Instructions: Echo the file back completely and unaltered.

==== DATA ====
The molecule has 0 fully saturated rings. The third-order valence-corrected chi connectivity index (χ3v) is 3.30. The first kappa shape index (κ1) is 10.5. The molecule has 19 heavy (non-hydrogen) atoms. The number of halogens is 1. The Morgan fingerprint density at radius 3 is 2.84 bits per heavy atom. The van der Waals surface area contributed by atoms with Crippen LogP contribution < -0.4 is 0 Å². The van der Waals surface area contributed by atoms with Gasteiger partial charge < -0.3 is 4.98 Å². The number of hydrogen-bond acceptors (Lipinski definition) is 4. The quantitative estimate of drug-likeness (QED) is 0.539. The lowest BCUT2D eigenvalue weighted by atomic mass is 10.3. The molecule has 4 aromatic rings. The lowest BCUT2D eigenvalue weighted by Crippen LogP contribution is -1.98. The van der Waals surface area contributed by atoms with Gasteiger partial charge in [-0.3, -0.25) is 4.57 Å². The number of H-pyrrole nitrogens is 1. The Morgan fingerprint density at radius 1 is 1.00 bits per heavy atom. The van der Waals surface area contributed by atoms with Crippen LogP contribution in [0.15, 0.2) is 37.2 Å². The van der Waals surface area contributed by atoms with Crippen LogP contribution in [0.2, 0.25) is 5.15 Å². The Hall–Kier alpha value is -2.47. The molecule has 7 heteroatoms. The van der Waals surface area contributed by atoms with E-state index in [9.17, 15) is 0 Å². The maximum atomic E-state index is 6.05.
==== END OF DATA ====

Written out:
The molecule has 0 fully saturated rings. The third-order valence-corrected chi connectivity index (χ3v) is 3.30. The first kappa shape index (κ1) is 10.5. The molecule has 19 heavy (non-hydrogen) atoms. The number of halogens is 1. The Morgan fingerprint density at radius 3 is 2.84 bits per heavy atom. The van der Waals surface area contributed by atoms with Crippen LogP contribution < -0.4 is 0 Å². The van der Waals surface area contributed by atoms with Gasteiger partial charge < -0.3 is 4.98 Å². The number of hydrogen-bond acceptors (Lipinski definition) is 4. The quantitative estimate of drug-likeness (QED) is 0.539. The lowest BCUT2D eigenvalue weighted by atomic mass is 10.3. The molecule has 4 aromatic rings. The lowest BCUT2D eigenvalue weighted by Crippen LogP contribution is -1.98. The van der Waals surface area contributed by atoms with Gasteiger partial charge in [-0.3, -0.25) is 4.57 Å². The number of H-pyrrole nitrogens is 1. The Morgan fingerprint density at radius 1 is 1.00 bits per heavy atom. The van der Waals surface area contributed by atoms with Crippen LogP contribution in [0.15, 0.2) is 37.2 Å². The van der Waals surface area contributed by atoms with Crippen LogP contribution in [0.2, 0.25) is 5.15 Å². The Hall–Kier alpha value is -2.47. The molecule has 7 heteroatoms. The van der Waals surface area contributed by atoms with E-state index in [9.17, 15) is 0 Å². The maximum atomic E-state index is 6.05.